FOR IMMEDIATE RELEASE
Elite wheelers hopeful of fast times on Sunday
Three prior L.A. champions forecast Sunday's race
LOS ANGELES, March 19, 2011 – Three prior wheelchair winners of the Honda
LA Marathon presented by K-Swiss are looking forward to substantial
challenges during Sunday's race, both from the competition and from the
"It is a great honor to compete with and against Saul Mendoza and Krige
Schabort," noted 2009 champion Aaron Gordian of Mexico, speaking through an
interpreter, at a morning news conference at Dodger Stadium. "I am
"I know it is a very challenging course. They have some hills and pretty
steep downhills and it's very dangerous. In Mexico, I prepared very well
for going up hills and chasing after cars to prepare myself. Here in L.A.
particularly, there is a great challenge and I look forward to coming in
first and meeting the great, challenging course."
For two-time defending women's champion Amanda McGrory, the race will be as
much about technique as strategy. "For me it is a challenge both uphill and
downhill," she said. "It's obviously much harder to push up a steep hill
than it is to walk or run up a steep hill, but for coasting downhills, you
have an automatic advantage the heavier you are and I am not a big person.
"On any steep hill, I am at an automatic disadvantage because a lot of the
other women, anyone who is heavier than I am, is coasting five, six, 10
miles faster than I am. Once you get up to a certain speed your arms simply
can't move that fast any more and you have to let gravity do the work. When
you add rain, especially climbing the hills – we push with friction, it's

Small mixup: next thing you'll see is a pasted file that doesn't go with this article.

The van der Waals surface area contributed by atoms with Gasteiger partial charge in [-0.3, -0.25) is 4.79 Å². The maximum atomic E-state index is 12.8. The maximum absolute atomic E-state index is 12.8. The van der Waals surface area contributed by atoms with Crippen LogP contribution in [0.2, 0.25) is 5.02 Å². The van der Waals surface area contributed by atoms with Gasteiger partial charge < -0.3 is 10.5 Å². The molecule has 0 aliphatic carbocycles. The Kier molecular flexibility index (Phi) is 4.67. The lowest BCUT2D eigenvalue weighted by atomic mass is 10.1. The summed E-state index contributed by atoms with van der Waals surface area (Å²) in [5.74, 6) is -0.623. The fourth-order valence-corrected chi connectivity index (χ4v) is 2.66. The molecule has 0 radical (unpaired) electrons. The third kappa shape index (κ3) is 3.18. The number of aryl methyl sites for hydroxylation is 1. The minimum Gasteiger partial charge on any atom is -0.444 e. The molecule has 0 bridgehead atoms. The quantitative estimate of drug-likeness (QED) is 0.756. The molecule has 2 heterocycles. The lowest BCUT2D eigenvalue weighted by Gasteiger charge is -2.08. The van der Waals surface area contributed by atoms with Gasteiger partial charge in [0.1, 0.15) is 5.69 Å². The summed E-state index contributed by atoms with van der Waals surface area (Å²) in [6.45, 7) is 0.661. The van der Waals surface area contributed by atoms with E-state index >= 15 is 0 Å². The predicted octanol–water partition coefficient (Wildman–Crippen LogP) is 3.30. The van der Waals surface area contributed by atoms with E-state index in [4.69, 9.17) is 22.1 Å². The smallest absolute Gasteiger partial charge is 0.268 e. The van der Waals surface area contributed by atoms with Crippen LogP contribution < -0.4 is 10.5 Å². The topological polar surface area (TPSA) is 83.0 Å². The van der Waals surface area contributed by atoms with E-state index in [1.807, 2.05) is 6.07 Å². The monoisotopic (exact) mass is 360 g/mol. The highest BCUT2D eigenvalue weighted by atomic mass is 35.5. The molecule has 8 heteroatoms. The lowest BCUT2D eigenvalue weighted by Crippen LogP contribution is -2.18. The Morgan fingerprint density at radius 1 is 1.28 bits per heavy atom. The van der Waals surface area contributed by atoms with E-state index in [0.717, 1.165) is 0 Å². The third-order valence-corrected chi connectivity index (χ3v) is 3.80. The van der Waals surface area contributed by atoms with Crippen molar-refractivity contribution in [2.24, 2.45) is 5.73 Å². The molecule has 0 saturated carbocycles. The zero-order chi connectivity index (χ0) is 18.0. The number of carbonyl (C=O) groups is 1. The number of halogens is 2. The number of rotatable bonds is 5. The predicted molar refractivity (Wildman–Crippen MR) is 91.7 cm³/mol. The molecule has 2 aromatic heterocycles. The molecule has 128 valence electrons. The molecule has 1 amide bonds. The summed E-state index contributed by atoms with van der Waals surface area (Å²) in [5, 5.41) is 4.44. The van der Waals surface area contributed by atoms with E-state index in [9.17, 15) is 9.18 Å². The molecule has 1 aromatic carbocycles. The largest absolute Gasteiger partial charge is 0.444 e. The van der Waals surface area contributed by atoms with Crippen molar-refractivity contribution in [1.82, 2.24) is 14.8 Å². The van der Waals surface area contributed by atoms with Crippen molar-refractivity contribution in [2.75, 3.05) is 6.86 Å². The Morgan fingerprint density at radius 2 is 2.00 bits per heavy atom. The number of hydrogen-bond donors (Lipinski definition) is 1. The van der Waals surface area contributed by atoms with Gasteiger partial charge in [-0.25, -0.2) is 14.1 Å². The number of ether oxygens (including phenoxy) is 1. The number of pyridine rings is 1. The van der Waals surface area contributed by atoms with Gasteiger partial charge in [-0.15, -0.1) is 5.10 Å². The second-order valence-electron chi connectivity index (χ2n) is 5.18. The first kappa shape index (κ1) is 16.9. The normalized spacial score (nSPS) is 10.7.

rubber-on-rubber friction, from our gloves to our wheels – you get the rain
in there and get water between the rubber, you start slipping around and
you turn into a bloody mess at the end of it."
Shirley Reilly, who won the 2006 Los Angeles race, said that "The beginning
of the race is always challenging because it starts uphill and every uphill
starts with a downhill. We don't get much rest. There are a lot of short,
steep uphills. I consider towards the end – the last six miles – is where
we're flying. Our body gets a little break from climbing all the hills. The
beginning and middle is really challenging."
Like so many wheelchair racers, Gordian is taking strength from a difficult
ride he had, in specific the 2000 edition of the Los Angeles race. "It
rained very hard, and unfortunately I wasn't able to finish the race.
"I ended up in Hollywood with two flat tires and was freezing cold, so I
decided to go into a café. I remember I was sweating and dripping wet, and
I turned around and see a medical team behind me and they came to me and
start taking my vital signs. They took me to the hospital in an ambulance.
"And I said,'wait a minute, what's happening?' I told them to wait one
minute; I wanted to take my coffee, I'm cold. I had the beginnings of
hypothermia so after 2-3 hours in the hospital, I was released. The feeling
that I had was not that I got hypothermia, but I wasn't able to finish the
race because of the two flat tires, and that I couldn't finish my coffee,"
drawing a laugh from those at the news conference.
But he added, "Once again, I'm here and I want to accept the challenge of
racing in the rain. I don't what my time will be or if I'll place in the
money, but I'm here to accept the challenge. I want to confront it and
finish this race tomorrow."